Lighting industry journalist Craig DiLouie recently interviewed Ethan Biery, Design and Development Leader, Lutron Electronics for an article about controlling LEDs for an article in tED Magazine. The interview follows.
DiLouie: How are LED sources different from traditional sources in terms of their controllability and their behavior?
Biery: As a light source, LEDs are easy to dim by simply regulating the amount of current the driver delivers to the LED modules. Like other light sources, dimming LEDs saves energy, but unlike other light sources LEDs have a very rapid response to any changes in current. The physics of fluorescent and incandescent lamps result in some “filtering” in the light output, which may mask any instability in the input. This filtering does not take place with LEDs, so instability in the power output by the driver is immediately translated to instability in the light output from the LED module, which is perceived as flicker. Proper selection of compatible drivers and controls (and control protocols) is critical to minimize the chance of flicker.
DiLouie: What opportunities (and problems) occur as a result of how controllable LED sources are dimmed, and how they behave while controlled?
Biery: An LED source is a system that consists of the control, driver, and LED module. The intrinsic potential for instability in LED module light output amplifies the importance of using quality controls and drivers, and differentiates products designed to deliver high-performance dimming. This is also what makes compatibility between drivers, lamps and controls such a big deal. Providing performance that is “good enough” for incandescent or fluorescent loads can be disastrous for a project where LED lighting is used and the occupant expects the same quality light output.
DiLouie: What are the top three technology trends impacting control of LED sources?
Biery: Digital control: Large-scale installations of LEDs, especially in commercial spaces, often demonstrate the weakness of existing analog control technologies, such as phase control and 0-10V. These technologies are not only prone to compatibility problems and interference, but they don’t deliver the features and benefits that many building managers are expecting from modern lighting designs.
Wireless technology: Wireless sensors and wireless LED lighting controls (whether fixtures or bulbs) are now widely available. As the cost of LED technology decreases, instances of successful, large-scale wireless control installations increase. Well-designed and reliable wireless fixture and control solutions provide simple design and installation, and a comfortable, efficient environment.
Color tuning: Color tuning is the ability to change the color temperature of white light sources from “warm” (reddish) to “cool” (bluish). This is a feature that many manufacturers are beginning to incorporate into their products. Incandescent bulbs inherently deliver a more orange color when dimmed low, and building occupants have become accustomed to this color shift. In addition, recent studies support claims that different color temperatures can be more beneficial to space occupants depending on the task or time of day. Control systems, luminaires, and user interfaces will become more sophisticated so they can deliver color tuning to give users manual or automatic control over color temperature.
DiLouie: LED luminaires are now frequently installed in new construction, where energy codes mandate a broad palette of lighting controls. How will this impact development of more sophisticated LED products and controls?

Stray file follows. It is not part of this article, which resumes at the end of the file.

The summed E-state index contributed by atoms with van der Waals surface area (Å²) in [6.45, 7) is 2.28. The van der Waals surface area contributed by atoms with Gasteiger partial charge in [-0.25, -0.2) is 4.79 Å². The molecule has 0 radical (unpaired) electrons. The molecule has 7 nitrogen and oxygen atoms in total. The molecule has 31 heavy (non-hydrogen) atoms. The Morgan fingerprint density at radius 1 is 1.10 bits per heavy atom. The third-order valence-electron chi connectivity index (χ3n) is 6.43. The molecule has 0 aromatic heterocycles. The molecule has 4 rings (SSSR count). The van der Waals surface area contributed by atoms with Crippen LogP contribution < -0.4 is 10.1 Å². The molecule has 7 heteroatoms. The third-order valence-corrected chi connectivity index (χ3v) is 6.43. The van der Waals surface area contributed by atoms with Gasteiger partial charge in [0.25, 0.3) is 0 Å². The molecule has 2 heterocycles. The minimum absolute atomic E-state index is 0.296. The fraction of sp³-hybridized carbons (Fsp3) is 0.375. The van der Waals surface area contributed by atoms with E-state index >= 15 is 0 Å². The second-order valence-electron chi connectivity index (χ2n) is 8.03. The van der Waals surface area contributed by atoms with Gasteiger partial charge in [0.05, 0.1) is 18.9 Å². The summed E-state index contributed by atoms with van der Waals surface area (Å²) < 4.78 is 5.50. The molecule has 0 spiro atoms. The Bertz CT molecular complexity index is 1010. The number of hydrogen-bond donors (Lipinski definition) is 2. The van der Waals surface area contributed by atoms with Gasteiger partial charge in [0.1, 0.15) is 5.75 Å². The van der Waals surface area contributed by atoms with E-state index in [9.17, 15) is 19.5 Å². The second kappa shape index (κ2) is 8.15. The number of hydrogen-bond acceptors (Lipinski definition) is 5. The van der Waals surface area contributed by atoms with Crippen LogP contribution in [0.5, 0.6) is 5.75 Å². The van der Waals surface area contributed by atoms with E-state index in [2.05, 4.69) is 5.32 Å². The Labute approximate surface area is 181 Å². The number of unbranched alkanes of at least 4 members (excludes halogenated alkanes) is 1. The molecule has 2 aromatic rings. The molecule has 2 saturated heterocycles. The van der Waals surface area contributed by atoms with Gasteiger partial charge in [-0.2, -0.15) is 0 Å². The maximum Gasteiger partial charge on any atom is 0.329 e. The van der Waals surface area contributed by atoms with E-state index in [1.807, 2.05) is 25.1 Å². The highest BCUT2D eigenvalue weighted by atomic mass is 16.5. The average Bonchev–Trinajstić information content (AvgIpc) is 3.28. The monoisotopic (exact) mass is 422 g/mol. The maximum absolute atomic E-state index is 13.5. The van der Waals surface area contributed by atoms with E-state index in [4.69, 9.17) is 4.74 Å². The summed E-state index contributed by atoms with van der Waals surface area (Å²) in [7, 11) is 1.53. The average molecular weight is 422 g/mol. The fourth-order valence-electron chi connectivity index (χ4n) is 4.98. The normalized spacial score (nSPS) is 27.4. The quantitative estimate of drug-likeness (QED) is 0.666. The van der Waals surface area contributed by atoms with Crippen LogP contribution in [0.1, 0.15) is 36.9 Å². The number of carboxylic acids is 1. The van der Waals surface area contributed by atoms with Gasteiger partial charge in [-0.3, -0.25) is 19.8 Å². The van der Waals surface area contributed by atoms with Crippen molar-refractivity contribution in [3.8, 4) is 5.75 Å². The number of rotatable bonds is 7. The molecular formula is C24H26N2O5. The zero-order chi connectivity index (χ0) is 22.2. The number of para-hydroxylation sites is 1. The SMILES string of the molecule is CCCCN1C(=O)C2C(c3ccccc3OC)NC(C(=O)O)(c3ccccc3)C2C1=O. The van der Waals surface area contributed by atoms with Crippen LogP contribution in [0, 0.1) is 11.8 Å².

Biery: Advanced LED technology and more stringent energy codes are not strictly related, but as technologies improve, the regulatory bodies that develop energy and building codes can create stronger energy mandates. As LEDs become more common in both residential and commercial installations, users will continue to expect better performance. It is also important to keep in mind that lighting is a building system that is critical to the safety of the occupants. Reliable, easy-to-use control systems must be top-of-mind in any new product development, and this balance becomes more challenging to achieve as products and systems become more complex. LEDs are also installed based on their long product life, and building managers will expect manufacturers to be capable of supporting their products for the duration of the product’s life.
DiLouie: What should specifiers be doing to go beyond code and take advantage of the controllability of LEDs?
Biery: Today’s dynamic environments demand flexibility – users expect more from office spaces, classrooms, and other locations where they live, work, and play. While code compliance may necessitate only the most basic control schemes, progressive specifiers will provide their clients with digital control solutions that accommodate greater flexibility and configurability. Legacy analog and 0-10V control schemes will not meet the requirements of today’s sophisticated customer.
DiLouie: LED lamps and to an extent luminaires are being retrofitted into existing buildings. Controls, however, are often left out of conventional lighting retrofits. Has LED penetration into the existing construction market created new opportunities for lighting controls?
Biery: Customers are much more aware of the capabilities and conveniences that controls can provide. Connected home control and “smart controls”, including wireless controls that communicate via smart phones and other smart devices, are now part of the widely promoted Internet of Things. Furthermore, the cost of “controllable” LED lighting continues to be less of a factor, and wireless control makes installation easier than ever. These factors drive adoption of and demand for smart lighting control in both new and existing homes and businesses, and forward thinking manufacturers are working to give consumers what they want and need.